Three receptor genes for plasminogen related growth factors in the genome of the puffer fish Fugu rubripes. (1/773)

Plasminogen related growth factors (PRGFs) and their receptors play major roles in embryogenesis, tissue regeneration and neoplasia. In order to investigate the complexity and evolution of the PRGF receptor family we have cloned and sequenced three receptors for PRGFs in the teleost fish Fugu rubripes, a model vertebrate with a compact genome. One of the receptor genes isolated encodes the orthologue of mammalian MET, whilst the other two may represent Fugu rubripes orthologues of RON and SEA. This is the first time three PRGF receptors have been identified in a single species.  (+info)

Multiple binding sites in the growth factor receptor Xmrk mediate binding to p59fyn, GRB2 and Shc. (2/773)

Melanoma formation in Xiphoporus is initiated by overexpression of the EGFR-related receptor tyrosine kinase Xmrk (Xiphoporus melanoma receptor kinase). This receptor is activated in fish melanoma as well as in a melanoma-derived cell line (PSM) resulting in constitutive Xmrk-mediated mitogenic signaling. In order to define the underlying signaling pathway(s), triggered by the activated Xmrk receptor, we attempted to identify its physiological substrates. Examination of the Xmrk carboxyterminus for putative tyrosine autophosphorylation sites revealed the presence of potential binding motifs for GRB2 as well as for Shc. Binding of these adaptor proteins to the Xmrk receptor was detected in vitro and in cells expressing the mrk kinase. The GRB2 and Shc interactions with the receptor could be disrupted individually by phosphotyrosine peptides containing putative Xmrk autophosphorylation sites, indicating direct binding of both proteins. Recruitment of GRB2 by the constitutively activated Xmrk receptor led to strong MAP kinase activation in Xiphoporus melanoma cells. We also identified a high-affinity binding site for src-kinases (pYEDL) in the Xmrk carboxyterminus. Competition experiments with phosphopeptides comprising this site confirmed that it is used for high-affinity binding of Xiphoporus fyn (Xfyn) to Xmrk in melanoma cells. Thus, Xmrk can initiate different signaling pathways by using multiple substrate-binding sites to trigger proliferation of pigment cells.  (+info)

Structure and expression of the highly repetitive histone H1-related sperm chromatin proteins from winter flounder. (3/773)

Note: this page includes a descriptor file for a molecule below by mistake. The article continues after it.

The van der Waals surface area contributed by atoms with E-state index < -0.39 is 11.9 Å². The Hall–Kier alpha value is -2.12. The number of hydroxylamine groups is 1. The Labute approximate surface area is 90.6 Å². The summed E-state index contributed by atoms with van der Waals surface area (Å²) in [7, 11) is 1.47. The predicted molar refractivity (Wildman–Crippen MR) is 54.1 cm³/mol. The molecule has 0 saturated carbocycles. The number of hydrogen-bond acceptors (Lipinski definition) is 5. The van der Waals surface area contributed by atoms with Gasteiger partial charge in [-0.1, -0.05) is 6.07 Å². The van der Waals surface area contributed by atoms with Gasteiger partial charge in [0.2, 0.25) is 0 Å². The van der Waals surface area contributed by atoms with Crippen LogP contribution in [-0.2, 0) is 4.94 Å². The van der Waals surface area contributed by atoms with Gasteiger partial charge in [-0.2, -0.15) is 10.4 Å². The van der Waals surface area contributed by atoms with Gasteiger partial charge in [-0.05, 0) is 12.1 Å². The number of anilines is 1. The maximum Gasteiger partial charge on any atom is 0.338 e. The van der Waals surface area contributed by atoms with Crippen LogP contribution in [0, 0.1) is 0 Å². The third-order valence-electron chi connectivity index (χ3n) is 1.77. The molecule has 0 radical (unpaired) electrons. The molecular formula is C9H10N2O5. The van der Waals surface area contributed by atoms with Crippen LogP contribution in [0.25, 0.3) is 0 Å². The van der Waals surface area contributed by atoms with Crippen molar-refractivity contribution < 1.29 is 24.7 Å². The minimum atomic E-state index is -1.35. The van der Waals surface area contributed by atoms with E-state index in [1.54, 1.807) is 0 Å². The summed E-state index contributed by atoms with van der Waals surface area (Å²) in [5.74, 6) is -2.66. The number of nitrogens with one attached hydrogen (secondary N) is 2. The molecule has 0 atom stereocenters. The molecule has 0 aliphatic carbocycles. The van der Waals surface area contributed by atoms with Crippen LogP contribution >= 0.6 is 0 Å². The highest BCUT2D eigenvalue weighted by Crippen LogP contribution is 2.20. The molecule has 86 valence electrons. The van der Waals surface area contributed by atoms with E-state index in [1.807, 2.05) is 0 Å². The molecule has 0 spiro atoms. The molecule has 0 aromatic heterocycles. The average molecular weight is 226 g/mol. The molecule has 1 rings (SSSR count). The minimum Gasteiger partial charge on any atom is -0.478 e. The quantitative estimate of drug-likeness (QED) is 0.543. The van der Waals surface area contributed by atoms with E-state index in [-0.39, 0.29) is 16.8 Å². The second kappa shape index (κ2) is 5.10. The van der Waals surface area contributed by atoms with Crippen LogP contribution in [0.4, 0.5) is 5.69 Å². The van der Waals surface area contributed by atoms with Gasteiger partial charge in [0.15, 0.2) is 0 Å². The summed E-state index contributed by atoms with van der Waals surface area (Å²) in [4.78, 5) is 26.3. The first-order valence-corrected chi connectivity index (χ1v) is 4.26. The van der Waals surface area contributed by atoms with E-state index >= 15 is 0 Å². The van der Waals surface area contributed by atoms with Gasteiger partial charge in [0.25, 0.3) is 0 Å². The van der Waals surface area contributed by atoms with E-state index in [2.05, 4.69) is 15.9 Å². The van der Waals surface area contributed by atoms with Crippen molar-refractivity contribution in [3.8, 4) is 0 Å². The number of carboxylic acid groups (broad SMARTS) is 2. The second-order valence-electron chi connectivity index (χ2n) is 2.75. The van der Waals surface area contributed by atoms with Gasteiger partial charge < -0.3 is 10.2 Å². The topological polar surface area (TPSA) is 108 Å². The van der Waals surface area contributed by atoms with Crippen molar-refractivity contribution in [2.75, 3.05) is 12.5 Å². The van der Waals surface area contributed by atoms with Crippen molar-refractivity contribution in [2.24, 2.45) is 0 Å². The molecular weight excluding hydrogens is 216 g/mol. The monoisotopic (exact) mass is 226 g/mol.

In the late stages of spermatogenesis, winter flounder produce a family of high molecular mass (80-200 kDa) basic nuclear proteins (HMrBNPs) that combine with the normal complement of histones to produce condensed sperm chromatin with an increased nucleosomal repeat length. The HMrBNPs have a biased amino-acid composition in which Arg, Ser, Lys and Pro are abundant because of their presence in many simple peptide repeats. The organization of these repeats was deduced by cDNA cloning. The predominant repeating units are related 26- and 30-amino-acid sequences that in turn are linked by 6-amino-acid spacers to form 58- and 62-amino-acid repeats. Subsets of these repeats are also present, such as a dispersed 20-amino-acid repeat and a tandem array of nine heptapeptides at the C-terminus. The HMrBNPs appear to have evolved from an extreme H1 variant that has an N-terminal tail of HMrBNP-like sequence linked to an H1 globular region. Based on sequences of the most abundant HMrBNP cDNAs, and the lack of hybridization between HMrBNP mRNAs and a DNA probe for the H1 globular region, the latter domain appears to have been lost during expansion and amplification of the HMrBNP-like repeats. Transcripts of the HMrBNP and H1 variant genes are present in testis RNAs only during the mid-spermatid stage of spermatogenesis, at the same time that HMrBNPs in their highly phosphorylated form first appear in the nucleus. Judging by the lack of a lag between HMrBNP mRNA synthesis and translation, the mRNAs for these highly basic proteins are not stored for any length of time. Instead, the deposition of HMrBNPs onto DNA, which coincides with the major reorganization and silencing of the chromatin, may be controlled by dephosphorylation.  (+info)

Expression of the medaka (Oryzias latipes) Ol-Rx3 paired-like gene in two diencephalic derivatives, the eye and the hypothalamus. (4/773)

Here we report the expression pattern of the homeobox Ol-Rx3 gene, a medaka gene homologous to the mouse, Xenopus, zebrafish and Drosophila Rx genes. Ol-Rx3 starts to be expressed, at late gastrula stages, in the presumptive territories of the anterior brain. Subsequently, transcripts are localised in an antero-ventral region of the prosencephalon and in the primordia of the optic vesicles. During organogenesis, distribution of Ol-Rx3 transcripts are gradually restricted to the floor of the diencephalon, the prospective territory of the hypothalamus and the neurohypophysis. During late development and in adult, Ol-Rx3 expression is maintained in hypothalamic nuclei bordering the third ventricle. In the optic vesicles, Ol-Rx3 expression is temporarily switched off when the eye cup morphogenesis is complete, but it is turned on again in the inner nuclear layer of the retina. Thus, the early expression pattern of Ol-Rx3 is in agreement with a conserved role in the specification of the ventral forebrain and eye field. Putative functions linked to late expression domains are discussed in light of the different hypothesis concerning the involvement of vertebrate Rx genes in the maintenance of particular cell fate.  (+info)

Identification of two discrete peptide: N-glycanases in Oryzias latipes during embryogenesis. (5/773)